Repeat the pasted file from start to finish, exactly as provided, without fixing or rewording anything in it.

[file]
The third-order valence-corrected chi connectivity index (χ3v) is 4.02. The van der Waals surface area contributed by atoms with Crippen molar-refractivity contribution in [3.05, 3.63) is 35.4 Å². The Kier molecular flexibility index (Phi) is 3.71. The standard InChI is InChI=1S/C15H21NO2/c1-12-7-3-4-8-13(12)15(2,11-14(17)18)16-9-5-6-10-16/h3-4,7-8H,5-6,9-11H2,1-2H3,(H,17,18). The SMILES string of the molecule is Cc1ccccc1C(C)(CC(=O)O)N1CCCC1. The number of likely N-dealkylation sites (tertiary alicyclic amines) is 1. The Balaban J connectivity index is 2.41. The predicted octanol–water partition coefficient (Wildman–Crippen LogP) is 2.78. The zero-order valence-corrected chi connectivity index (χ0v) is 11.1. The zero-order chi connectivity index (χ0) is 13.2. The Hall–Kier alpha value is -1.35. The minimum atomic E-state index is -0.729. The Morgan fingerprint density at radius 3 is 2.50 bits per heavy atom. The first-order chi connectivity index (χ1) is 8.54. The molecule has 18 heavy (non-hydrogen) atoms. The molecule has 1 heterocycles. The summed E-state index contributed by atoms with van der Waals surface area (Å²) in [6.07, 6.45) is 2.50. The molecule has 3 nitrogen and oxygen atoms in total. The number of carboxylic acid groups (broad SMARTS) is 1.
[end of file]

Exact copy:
The third-order valence-corrected chi connectivity index (χ3v) is 4.02. The van der Waals surface area contributed by atoms with Crippen molar-refractivity contribution in [3.05, 3.63) is 35.4 Å². The Kier molecular flexibility index (Phi) is 3.71. The standard InChI is InChI=1S/C15H21NO2/c1-12-7-3-4-8-13(12)15(2,11-14(17)18)16-9-5-6-10-16/h3-4,7-8H,5-6,9-11H2,1-2H3,(H,17,18). The SMILES string of the molecule is Cc1ccccc1C(C)(CC(=O)O)N1CCCC1. The number of likely N-dealkylation sites (tertiary alicyclic amines) is 1. The Balaban J connectivity index is 2.41. The predicted octanol–water partition coefficient (Wildman–Crippen LogP) is 2.78. The zero-order valence-corrected chi connectivity index (χ0v) is 11.1. The zero-order chi connectivity index (χ0) is 13.2. The Hall–Kier alpha value is -1.35. The minimum atomic E-state index is -0.729. The Morgan fingerprint density at radius 3 is 2.50 bits per heavy atom. The first-order chi connectivity index (χ1) is 8.54. The molecule has 18 heavy (non-hydrogen) atoms. The molecule has 1 heterocycles. The summed E-state index contributed by atoms with van der Waals surface area (Å²) in [6.07, 6.45) is 2.50. The molecule has 3 nitrogen and oxygen atoms in total. The number of carboxylic acid groups (broad SMARTS) is 1.